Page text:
The clang of music
KARACHI: Music, like poetry, communicates before it is understood. The language of rhythm and melody has its own, unique method of touching different people in different ways. German musical group Mahaphon Clang’s performance at the National Academy of Performing Arts on Friday evening was no less a distinct experience. It would be futile to classify the kind of tunes that the band played, but it wouldn’t be hard to admit that it was thoroughly entertaining.
The Mahaphon Clang band comprises percussionist Ramesh Shotham, Jan Kurth (vocals), Matthias Kurth (guitar) and Lutz Streun (saxophone and clarinets). Maha means great in Sanskrit and phon is the level of sound.
The group’s immense talent became immediately apparent when it collaborated with Napa’s tabla players Ustad Bashir Khan and student Waqas Gulab. Streun’s saxophone introduced eclectic music to music lovers. The unconventional vocals of Jan Kurth added to the ambient sound of the composition, which slowly gave way to folk rock.
But as soon as Bashir Khan and Waqas Gulab left the stage, the band came into its own. The sounds representing elements of nature (wind, water, etc) created a haunting atmosphere. It became clear that the musicians were there to visually interpret a scene through music. Apart from using its auditory sense, the audience could also ‘see’ the music being played.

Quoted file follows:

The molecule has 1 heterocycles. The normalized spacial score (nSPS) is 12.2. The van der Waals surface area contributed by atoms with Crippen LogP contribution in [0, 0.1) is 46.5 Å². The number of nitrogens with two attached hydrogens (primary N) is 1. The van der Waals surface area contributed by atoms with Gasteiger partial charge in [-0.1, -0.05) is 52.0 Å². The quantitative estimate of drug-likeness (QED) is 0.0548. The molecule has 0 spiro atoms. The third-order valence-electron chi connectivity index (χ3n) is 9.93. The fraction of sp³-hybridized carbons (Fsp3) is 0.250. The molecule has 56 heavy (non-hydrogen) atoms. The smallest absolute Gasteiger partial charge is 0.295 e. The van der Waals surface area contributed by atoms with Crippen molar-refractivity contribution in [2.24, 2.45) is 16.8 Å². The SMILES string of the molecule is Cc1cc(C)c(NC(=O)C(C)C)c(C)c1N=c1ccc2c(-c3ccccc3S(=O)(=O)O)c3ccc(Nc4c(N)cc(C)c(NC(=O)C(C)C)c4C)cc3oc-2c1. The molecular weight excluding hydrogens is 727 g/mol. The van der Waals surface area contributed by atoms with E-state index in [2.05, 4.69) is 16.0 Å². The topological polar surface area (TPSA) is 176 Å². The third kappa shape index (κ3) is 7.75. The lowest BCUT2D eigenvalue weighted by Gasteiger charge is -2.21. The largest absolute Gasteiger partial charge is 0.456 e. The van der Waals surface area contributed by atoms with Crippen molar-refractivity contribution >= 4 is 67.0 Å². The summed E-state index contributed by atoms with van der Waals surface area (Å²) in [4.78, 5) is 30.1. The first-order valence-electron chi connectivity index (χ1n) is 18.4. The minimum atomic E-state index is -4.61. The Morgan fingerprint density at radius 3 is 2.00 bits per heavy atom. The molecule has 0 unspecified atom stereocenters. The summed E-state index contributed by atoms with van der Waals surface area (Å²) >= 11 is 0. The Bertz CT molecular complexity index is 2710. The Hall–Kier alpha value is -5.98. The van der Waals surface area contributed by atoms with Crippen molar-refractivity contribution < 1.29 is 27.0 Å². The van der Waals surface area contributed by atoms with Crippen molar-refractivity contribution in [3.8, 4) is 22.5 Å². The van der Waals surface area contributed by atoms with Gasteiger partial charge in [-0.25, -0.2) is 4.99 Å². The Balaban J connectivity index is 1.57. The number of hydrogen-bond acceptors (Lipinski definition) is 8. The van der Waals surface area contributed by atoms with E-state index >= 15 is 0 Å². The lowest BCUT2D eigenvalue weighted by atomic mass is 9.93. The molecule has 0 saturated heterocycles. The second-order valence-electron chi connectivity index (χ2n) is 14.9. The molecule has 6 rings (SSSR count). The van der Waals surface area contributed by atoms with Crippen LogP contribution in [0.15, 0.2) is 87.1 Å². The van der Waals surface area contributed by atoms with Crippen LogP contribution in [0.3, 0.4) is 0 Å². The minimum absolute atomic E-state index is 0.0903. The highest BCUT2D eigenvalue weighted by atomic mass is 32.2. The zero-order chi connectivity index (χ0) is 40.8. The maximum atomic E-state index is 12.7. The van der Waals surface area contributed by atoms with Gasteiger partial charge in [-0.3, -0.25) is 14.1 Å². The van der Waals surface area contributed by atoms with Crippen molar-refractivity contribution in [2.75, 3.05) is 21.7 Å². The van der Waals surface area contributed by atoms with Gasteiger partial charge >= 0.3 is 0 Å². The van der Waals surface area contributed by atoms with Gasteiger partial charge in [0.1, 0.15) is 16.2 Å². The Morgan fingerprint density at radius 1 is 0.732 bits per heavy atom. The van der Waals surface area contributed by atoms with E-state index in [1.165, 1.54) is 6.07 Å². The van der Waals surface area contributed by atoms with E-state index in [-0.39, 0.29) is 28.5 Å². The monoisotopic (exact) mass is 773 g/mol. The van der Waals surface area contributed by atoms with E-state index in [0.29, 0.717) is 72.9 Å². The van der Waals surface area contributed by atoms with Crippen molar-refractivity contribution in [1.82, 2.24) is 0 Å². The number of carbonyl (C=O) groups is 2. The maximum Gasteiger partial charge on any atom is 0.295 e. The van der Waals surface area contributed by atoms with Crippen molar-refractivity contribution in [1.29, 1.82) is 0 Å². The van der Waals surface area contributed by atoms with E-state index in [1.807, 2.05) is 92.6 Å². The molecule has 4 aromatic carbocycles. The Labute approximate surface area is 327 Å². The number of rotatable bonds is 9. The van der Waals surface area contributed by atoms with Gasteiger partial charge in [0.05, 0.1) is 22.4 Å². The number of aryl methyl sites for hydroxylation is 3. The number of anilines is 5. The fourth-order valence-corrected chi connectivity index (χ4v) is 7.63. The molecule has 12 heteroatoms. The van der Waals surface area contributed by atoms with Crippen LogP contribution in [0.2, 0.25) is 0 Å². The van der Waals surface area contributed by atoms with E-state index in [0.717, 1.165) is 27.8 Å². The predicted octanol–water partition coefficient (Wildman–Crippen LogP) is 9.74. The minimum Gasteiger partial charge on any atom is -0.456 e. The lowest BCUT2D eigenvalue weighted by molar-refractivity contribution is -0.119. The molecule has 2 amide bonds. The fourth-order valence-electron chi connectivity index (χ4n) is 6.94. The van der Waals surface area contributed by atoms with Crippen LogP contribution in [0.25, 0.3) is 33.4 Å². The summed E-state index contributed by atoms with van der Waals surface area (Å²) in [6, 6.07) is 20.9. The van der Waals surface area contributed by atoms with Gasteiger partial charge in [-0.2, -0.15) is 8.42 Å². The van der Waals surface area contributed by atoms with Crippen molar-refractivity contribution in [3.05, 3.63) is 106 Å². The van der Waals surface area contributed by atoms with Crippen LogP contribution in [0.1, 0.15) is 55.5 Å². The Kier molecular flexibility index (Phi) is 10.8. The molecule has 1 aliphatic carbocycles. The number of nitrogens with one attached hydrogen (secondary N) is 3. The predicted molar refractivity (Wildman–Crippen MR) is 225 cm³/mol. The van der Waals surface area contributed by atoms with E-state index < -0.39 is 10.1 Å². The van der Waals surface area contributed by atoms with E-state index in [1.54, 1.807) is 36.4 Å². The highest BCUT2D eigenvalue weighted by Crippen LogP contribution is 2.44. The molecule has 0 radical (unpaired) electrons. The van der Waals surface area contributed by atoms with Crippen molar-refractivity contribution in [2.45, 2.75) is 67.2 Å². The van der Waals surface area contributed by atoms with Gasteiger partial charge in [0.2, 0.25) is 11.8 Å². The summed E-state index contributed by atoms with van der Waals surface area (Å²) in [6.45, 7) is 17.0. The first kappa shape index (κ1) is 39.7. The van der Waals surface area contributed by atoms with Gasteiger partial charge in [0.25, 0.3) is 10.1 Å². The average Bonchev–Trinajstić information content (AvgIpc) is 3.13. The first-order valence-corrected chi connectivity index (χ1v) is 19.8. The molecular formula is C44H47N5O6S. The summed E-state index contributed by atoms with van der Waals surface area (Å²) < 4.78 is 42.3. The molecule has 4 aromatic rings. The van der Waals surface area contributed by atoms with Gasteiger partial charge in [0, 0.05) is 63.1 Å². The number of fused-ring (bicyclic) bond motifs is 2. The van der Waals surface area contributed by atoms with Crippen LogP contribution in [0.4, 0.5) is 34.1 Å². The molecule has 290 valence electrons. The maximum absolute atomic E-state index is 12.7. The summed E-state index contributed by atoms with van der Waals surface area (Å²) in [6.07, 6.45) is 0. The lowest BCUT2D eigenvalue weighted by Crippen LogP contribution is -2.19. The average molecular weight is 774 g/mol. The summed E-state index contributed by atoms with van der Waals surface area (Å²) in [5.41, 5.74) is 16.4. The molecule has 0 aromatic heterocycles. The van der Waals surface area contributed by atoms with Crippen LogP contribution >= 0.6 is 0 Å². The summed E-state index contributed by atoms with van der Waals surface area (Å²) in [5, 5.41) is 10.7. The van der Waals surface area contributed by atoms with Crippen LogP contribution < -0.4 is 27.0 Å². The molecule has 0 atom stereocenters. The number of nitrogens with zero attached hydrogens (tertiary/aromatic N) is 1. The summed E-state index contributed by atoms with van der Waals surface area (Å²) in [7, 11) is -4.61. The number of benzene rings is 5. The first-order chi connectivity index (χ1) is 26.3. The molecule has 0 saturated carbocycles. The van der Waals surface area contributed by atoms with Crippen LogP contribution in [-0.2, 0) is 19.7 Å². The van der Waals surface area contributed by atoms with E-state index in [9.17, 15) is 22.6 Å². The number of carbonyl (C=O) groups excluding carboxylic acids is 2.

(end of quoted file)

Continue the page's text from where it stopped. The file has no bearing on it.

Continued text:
The penultimate piece was a foot-tapping track initiated by the masterful guitar playing of Matthias Kurth. The ‘bhangra’ groove was obvious. At the end of the composition, Ramesh Shotham, who hails from Chennai, told the audience that Matthias picked that particular melody when Mahaphon Clang visited Chandigarh.
The last performance was again inspired by an eastern (read: Indian) type of beat cycle, as the quirky Jan Kurth chanted during the performance like tabla players often do. As the composition reached its climax, each musician, led by Ramesh Shotham and Jan Kurth, got down the stage and joined the audience, followed by Streun and Mattias Kurth giving the impression as if their music was getting merged with the visuals of the concert. The audience later gave them a standing ovation. The event was organised by Napa and the Goethe Institut Karachi.